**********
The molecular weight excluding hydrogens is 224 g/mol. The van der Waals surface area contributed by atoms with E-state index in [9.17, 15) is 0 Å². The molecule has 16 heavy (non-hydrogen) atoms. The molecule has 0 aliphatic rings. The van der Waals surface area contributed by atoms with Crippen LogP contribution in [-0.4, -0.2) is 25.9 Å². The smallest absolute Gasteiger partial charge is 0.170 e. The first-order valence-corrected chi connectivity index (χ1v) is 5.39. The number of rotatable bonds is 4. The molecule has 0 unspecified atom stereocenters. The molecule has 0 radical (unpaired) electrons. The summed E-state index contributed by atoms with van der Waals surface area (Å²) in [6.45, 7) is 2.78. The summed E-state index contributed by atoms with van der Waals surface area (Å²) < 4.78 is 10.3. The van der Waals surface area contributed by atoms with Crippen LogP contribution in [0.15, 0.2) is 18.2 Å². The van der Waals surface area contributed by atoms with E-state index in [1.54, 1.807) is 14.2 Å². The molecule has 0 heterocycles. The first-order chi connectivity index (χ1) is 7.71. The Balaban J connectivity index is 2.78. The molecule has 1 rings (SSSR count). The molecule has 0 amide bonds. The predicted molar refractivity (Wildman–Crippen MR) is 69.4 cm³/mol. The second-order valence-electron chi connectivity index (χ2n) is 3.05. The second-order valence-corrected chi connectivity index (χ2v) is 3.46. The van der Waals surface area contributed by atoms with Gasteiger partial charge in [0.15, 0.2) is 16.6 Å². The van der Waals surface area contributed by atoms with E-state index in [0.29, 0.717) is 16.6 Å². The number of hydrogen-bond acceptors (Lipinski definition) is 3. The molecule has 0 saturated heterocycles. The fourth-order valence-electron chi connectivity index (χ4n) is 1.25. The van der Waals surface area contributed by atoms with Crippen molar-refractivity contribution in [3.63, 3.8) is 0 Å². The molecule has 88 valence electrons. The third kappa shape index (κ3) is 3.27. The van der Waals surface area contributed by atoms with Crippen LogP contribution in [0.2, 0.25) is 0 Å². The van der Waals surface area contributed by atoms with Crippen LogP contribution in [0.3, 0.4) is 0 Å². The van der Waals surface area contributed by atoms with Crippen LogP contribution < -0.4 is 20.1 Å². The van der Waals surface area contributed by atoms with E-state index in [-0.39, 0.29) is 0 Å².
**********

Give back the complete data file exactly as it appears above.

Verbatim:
The molecular weight excluding hydrogens is 224 g/mol. The van der Waals surface area contributed by atoms with E-state index in [9.17, 15) is 0 Å². The molecule has 16 heavy (non-hydrogen) atoms. The molecule has 0 aliphatic rings. The van der Waals surface area contributed by atoms with Crippen LogP contribution in [-0.4, -0.2) is 25.9 Å². The smallest absolute Gasteiger partial charge is 0.170 e. The first-order valence-corrected chi connectivity index (χ1v) is 5.39. The number of rotatable bonds is 4. The molecule has 0 unspecified atom stereocenters. The molecule has 0 radical (unpaired) electrons. The summed E-state index contributed by atoms with van der Waals surface area (Å²) in [6.45, 7) is 2.78. The summed E-state index contributed by atoms with van der Waals surface area (Å²) < 4.78 is 10.3. The van der Waals surface area contributed by atoms with Crippen LogP contribution in [0.15, 0.2) is 18.2 Å². The van der Waals surface area contributed by atoms with E-state index in [1.54, 1.807) is 14.2 Å². The molecule has 0 heterocycles. The first-order chi connectivity index (χ1) is 7.71. The Balaban J connectivity index is 2.78. The molecule has 1 rings (SSSR count). The molecule has 0 amide bonds. The predicted molar refractivity (Wildman–Crippen MR) is 69.4 cm³/mol. The second-order valence-electron chi connectivity index (χ2n) is 3.05. The second-order valence-corrected chi connectivity index (χ2v) is 3.46. The van der Waals surface area contributed by atoms with Gasteiger partial charge in [0.15, 0.2) is 16.6 Å². The van der Waals surface area contributed by atoms with E-state index in [0.29, 0.717) is 16.6 Å². The number of hydrogen-bond acceptors (Lipinski definition) is 3. The molecule has 0 saturated heterocycles. The fourth-order valence-electron chi connectivity index (χ4n) is 1.25. The van der Waals surface area contributed by atoms with Crippen molar-refractivity contribution in [3.63, 3.8) is 0 Å². The molecule has 88 valence electrons. The third kappa shape index (κ3) is 3.27. The van der Waals surface area contributed by atoms with Crippen LogP contribution in [0.2, 0.25) is 0 Å². The van der Waals surface area contributed by atoms with Crippen LogP contribution in [0.3, 0.4) is 0 Å². The van der Waals surface area contributed by atoms with Crippen LogP contribution < -0.4 is 20.1 Å². The van der Waals surface area contributed by atoms with E-state index in [-0.39, 0.29) is 0 Å².